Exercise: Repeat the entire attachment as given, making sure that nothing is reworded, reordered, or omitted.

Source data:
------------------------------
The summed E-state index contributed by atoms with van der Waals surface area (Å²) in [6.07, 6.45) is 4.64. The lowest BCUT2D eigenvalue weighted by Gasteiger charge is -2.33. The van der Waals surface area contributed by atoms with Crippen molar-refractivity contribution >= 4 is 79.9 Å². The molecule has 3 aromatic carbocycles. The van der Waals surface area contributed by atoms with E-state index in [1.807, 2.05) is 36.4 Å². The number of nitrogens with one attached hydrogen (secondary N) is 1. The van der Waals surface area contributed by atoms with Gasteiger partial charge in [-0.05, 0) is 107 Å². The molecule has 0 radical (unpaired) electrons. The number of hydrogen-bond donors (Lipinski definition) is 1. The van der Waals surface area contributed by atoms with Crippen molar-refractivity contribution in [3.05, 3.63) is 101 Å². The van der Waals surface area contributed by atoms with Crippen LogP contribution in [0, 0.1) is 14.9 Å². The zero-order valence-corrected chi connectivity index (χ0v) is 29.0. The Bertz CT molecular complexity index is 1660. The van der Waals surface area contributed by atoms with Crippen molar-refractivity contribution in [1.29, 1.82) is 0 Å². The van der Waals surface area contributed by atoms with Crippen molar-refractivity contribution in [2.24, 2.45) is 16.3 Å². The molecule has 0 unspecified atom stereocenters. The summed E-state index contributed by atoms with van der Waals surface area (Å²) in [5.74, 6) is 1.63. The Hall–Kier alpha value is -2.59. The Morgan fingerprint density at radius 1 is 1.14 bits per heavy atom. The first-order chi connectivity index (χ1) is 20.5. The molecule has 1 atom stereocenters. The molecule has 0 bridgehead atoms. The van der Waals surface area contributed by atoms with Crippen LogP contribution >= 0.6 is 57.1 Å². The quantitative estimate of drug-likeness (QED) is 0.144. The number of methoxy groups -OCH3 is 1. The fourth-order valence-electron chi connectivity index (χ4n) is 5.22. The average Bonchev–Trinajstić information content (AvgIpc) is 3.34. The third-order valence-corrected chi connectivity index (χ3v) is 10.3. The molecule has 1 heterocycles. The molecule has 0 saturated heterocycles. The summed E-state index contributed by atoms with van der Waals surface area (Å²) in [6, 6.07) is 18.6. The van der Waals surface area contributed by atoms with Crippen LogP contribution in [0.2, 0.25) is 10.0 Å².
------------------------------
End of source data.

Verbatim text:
The summed E-state index contributed by atoms with van der Waals surface area (Å²) in [6.07, 6.45) is 4.64. The lowest BCUT2D eigenvalue weighted by Gasteiger charge is -2.33. The van der Waals surface area contributed by atoms with Crippen molar-refractivity contribution >= 4 is 79.9 Å². The molecule has 3 aromatic carbocycles. The van der Waals surface area contributed by atoms with E-state index in [1.807, 2.05) is 36.4 Å². The number of nitrogens with one attached hydrogen (secondary N) is 1. The van der Waals surface area contributed by atoms with Gasteiger partial charge in [-0.05, 0) is 107 Å². The molecule has 0 radical (unpaired) electrons. The number of hydrogen-bond donors (Lipinski definition) is 1. The van der Waals surface area contributed by atoms with Crippen molar-refractivity contribution in [3.05, 3.63) is 101 Å². The van der Waals surface area contributed by atoms with Crippen LogP contribution in [0, 0.1) is 14.9 Å². The zero-order valence-corrected chi connectivity index (χ0v) is 29.0. The Bertz CT molecular complexity index is 1660. The van der Waals surface area contributed by atoms with Crippen molar-refractivity contribution in [1.29, 1.82) is 0 Å². The van der Waals surface area contributed by atoms with Crippen molar-refractivity contribution in [2.24, 2.45) is 16.3 Å². The molecule has 0 unspecified atom stereocenters. The summed E-state index contributed by atoms with van der Waals surface area (Å²) in [5.74, 6) is 1.63. The Hall–Kier alpha value is -2.59. The Morgan fingerprint density at radius 1 is 1.14 bits per heavy atom. The first-order chi connectivity index (χ1) is 20.5. The molecule has 1 atom stereocenters. The molecule has 0 bridgehead atoms. The van der Waals surface area contributed by atoms with Crippen LogP contribution >= 0.6 is 57.1 Å². The quantitative estimate of drug-likeness (QED) is 0.144. The number of methoxy groups -OCH3 is 1. The fourth-order valence-electron chi connectivity index (χ4n) is 5.22. The average Bonchev–Trinajstić information content (AvgIpc) is 3.34. The third-order valence-corrected chi connectivity index (χ3v) is 10.3. The molecule has 1 heterocycles. The molecule has 0 saturated heterocycles. The summed E-state index contributed by atoms with van der Waals surface area (Å²) in [6, 6.07) is 18.6. The van der Waals surface area contributed by atoms with Crippen LogP contribution in [0.2, 0.25) is 10.0 Å².